WORLD Children's Day is celebrated every year on November 20 to promote international togetherness, improving the children's welfare and to spread awareness among the children.
It is an opportunity for everyone to promote and celebrate children's right, translate the dialogue into actions which can help to build a better world for the children. Like every year, this year would also witness the UN Children's Fund (UNICEF) holding events in specific countries.
These events are dedicated to draw people's attention to the children's rights in addition to initiating national-wide campaigns for highlighting the importance of caring for lads.
In Tanzania, UNICEF in collaboration with the Ministry of Health, Community Development, Gender, Elderly and Children and other partners are organizing a National Summit for Children to commemorate the World Children's Day and the 30th Anniversary of the UN Adoption of the Convention of the Rights of the Child (CRC).
According to UNICEF Country Representative Rene Van Dongen, the high level event to be attended by multiple stakeholders will have an opportunity to deliberate on the way forward for children of Tanzania and actions that each stakeholder can take to ensure every child in Tanzania enjoy their basic rights.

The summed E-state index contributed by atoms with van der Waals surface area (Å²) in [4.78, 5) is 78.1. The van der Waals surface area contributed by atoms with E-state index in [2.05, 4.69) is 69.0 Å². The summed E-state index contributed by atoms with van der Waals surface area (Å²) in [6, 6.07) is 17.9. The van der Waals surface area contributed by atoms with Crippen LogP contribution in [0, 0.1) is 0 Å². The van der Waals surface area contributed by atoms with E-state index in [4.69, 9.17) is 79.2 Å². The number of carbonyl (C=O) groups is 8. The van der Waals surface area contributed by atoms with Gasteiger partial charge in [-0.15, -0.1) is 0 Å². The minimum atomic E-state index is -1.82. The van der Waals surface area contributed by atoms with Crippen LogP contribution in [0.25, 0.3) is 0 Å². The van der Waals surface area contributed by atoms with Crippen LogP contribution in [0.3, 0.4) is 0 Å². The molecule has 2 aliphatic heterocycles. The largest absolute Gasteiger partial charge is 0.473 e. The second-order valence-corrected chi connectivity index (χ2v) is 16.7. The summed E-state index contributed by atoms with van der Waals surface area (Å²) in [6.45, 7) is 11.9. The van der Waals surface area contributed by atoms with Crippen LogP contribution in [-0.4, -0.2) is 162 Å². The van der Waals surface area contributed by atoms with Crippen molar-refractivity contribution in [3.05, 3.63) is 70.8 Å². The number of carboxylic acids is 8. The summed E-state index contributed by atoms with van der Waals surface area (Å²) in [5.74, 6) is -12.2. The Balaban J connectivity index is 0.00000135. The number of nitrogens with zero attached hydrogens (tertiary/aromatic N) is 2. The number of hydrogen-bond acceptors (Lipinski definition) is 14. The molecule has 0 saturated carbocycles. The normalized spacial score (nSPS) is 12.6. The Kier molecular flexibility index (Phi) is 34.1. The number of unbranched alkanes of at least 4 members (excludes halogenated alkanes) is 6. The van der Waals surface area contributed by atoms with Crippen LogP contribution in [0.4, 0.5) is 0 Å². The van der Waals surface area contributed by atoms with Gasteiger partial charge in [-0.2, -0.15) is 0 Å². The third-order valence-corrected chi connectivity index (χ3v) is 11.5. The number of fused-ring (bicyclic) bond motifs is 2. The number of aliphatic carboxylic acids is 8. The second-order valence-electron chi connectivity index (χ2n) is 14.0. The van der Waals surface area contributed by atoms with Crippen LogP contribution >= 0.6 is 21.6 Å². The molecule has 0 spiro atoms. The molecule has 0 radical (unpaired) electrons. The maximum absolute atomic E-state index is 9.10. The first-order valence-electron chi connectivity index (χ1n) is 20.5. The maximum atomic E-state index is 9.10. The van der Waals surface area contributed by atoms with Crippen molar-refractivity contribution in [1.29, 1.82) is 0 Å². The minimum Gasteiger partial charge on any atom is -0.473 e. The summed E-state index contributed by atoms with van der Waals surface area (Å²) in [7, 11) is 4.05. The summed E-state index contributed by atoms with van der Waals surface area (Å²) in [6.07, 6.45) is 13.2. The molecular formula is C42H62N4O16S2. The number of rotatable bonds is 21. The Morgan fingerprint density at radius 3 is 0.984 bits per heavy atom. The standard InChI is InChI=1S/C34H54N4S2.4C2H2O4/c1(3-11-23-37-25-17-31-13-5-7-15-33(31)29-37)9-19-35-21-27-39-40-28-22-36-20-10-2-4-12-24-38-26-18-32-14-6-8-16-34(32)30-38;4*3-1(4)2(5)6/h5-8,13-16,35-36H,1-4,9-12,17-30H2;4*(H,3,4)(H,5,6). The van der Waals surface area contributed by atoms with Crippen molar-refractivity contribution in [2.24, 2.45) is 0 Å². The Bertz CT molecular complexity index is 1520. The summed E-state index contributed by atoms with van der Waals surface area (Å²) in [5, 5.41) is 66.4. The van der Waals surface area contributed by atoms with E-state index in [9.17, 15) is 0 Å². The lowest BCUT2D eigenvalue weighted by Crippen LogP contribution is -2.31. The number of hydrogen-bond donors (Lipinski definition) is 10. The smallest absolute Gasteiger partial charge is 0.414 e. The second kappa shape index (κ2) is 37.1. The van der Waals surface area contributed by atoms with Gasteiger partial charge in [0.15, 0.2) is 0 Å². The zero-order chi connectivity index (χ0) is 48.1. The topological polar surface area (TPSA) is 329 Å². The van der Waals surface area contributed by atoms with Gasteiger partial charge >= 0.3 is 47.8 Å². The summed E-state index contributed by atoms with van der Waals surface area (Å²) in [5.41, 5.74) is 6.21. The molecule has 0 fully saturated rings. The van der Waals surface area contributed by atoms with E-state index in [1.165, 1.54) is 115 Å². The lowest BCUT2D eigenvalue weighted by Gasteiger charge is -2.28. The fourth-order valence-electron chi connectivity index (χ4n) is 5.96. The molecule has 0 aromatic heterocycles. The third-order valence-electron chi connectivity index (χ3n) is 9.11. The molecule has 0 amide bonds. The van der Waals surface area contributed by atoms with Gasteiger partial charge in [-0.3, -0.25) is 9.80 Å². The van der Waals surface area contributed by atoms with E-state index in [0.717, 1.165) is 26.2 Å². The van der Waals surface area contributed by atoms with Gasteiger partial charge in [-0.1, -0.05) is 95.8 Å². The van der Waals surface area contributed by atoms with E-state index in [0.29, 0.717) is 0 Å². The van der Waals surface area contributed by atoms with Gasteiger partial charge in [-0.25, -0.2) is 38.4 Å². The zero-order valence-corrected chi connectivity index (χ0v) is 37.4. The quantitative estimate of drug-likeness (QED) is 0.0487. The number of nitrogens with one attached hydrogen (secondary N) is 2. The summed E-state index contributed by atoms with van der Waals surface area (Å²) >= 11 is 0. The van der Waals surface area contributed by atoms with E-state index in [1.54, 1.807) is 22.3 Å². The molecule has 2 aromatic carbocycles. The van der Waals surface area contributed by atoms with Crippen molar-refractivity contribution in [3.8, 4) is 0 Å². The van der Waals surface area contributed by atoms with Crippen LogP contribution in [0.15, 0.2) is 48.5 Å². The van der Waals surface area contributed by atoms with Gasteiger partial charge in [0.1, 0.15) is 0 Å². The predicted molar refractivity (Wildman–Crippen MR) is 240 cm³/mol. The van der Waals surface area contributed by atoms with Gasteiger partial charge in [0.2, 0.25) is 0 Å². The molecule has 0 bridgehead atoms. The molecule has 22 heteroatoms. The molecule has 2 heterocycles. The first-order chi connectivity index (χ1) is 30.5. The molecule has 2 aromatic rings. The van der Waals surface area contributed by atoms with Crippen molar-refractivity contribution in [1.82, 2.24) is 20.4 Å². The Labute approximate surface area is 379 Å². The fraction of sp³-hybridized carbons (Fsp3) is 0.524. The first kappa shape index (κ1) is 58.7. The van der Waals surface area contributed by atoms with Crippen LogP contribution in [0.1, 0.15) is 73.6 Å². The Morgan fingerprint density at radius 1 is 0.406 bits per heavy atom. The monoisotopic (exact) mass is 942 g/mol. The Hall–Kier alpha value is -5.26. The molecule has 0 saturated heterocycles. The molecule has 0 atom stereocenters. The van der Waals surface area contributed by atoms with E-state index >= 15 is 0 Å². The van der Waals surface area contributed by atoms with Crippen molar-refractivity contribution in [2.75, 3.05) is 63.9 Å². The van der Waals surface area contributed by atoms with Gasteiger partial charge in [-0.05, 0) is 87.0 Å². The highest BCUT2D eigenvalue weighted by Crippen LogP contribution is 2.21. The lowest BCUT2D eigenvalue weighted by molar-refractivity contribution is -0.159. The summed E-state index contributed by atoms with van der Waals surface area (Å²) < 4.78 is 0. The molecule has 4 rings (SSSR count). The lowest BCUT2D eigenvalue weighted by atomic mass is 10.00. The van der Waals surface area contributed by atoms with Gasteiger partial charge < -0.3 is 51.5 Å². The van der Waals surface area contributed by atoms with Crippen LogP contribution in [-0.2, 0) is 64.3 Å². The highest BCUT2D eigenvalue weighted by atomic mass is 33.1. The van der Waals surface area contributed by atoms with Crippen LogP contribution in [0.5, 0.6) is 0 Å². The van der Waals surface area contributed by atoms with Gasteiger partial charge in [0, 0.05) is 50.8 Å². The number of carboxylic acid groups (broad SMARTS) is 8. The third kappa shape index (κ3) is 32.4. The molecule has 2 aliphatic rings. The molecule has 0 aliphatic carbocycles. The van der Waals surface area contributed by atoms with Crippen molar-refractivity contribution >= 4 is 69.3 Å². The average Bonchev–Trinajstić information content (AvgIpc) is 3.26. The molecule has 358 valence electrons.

Vice-President Samia Suluhu Hassan is expected to be the chief guest. As Tanzania joins other countries in celebrating this day the most significant event to remember is the crucial steps taken by the government to abolish all school fees and contributions that were required to primary and secondary schools.
President John Pombe Magufuli banned any form of contributions charged to parents, guardians and relatives of pupils in public schools. Dr Magufuli responded to this following complaints raised by the public during the 2015 presidential election campaigns.